26 DUPACR: Dave Kingman
There were a few other players to choose from, but it had to be Kong. It had to be.
A few that I considered for various reasons included Wilmer “Vinegar Bend” Mizell (for the nickname, of course), Rico Brogna (for his given name, of course), Bruce Boisclair (for posing with an aluminum bat for his 1979 Topps card), Orlando Hernandez (for his many arm angles), and, especially, Terry Leach — who if it were not for Kingman, would have been my choice to represent #26. Because, how can one not like Terry Leach? He was the ultimate blue-collar underdog, a tremendous teammate, and by all accounts, is an interesting and fantastic human being.
The mid-1970s were a very difficult time for Mets fans. The team stunk, despite having perhaps the best lefty-righty combo in the league — Tom Seaver and Jerry Koosman — at the top of their rotation. They stunk because they could not score a run, ever. Their offensive ineptitude was staggering, but not surprising, considering they had people like Ed Kranepool and Roy Staiger manning the corner infield positions. And then they’d do really silly things, like trade one of their only legitimate MLB hitters (Rusty Staub) for yet MORE pitching (Mickey Lolich).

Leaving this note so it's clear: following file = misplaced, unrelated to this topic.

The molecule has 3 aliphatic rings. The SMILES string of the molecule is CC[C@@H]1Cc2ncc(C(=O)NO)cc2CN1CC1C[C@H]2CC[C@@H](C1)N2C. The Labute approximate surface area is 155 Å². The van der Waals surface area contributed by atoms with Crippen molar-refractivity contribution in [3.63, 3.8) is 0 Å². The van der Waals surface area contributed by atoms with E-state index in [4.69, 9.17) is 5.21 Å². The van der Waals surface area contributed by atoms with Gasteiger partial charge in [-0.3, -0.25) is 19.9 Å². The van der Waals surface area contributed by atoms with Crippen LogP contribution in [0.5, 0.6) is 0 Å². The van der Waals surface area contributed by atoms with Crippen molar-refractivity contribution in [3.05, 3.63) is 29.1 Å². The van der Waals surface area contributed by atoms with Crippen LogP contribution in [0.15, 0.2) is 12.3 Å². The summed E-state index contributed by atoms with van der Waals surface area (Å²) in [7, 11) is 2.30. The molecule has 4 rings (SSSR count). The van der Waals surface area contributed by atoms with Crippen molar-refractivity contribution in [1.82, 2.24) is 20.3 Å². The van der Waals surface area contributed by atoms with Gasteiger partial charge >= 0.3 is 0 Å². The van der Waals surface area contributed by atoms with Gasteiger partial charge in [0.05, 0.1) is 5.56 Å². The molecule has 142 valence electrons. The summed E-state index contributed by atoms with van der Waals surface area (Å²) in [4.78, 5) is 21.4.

Even when the Mets scratched out a run, it was an unremarkable feat. Usually, it entailed a hit-by-pitch followed by a sacrifice bunt followed by a wild pitch followed by a ground out. In short, the offense was a complete bore.
Except for Dave Kingman.
Kingman only played 2 1/2 years for the Mets in his first tour of duty in Flushing, but it seemed longer … and yet, at the same time, it didn’t seem long enough. But that’s the way it was with the moody, reserved, surly, sometimes blatantly nasty Kingman. His persona and his on-field performance were similarly rollercoaster-like. We loved him, we hated him, we loved to hate him, we hated to love him. But he was ours, and he gave the Mets a bit of personality — yet ironically, he had no personality.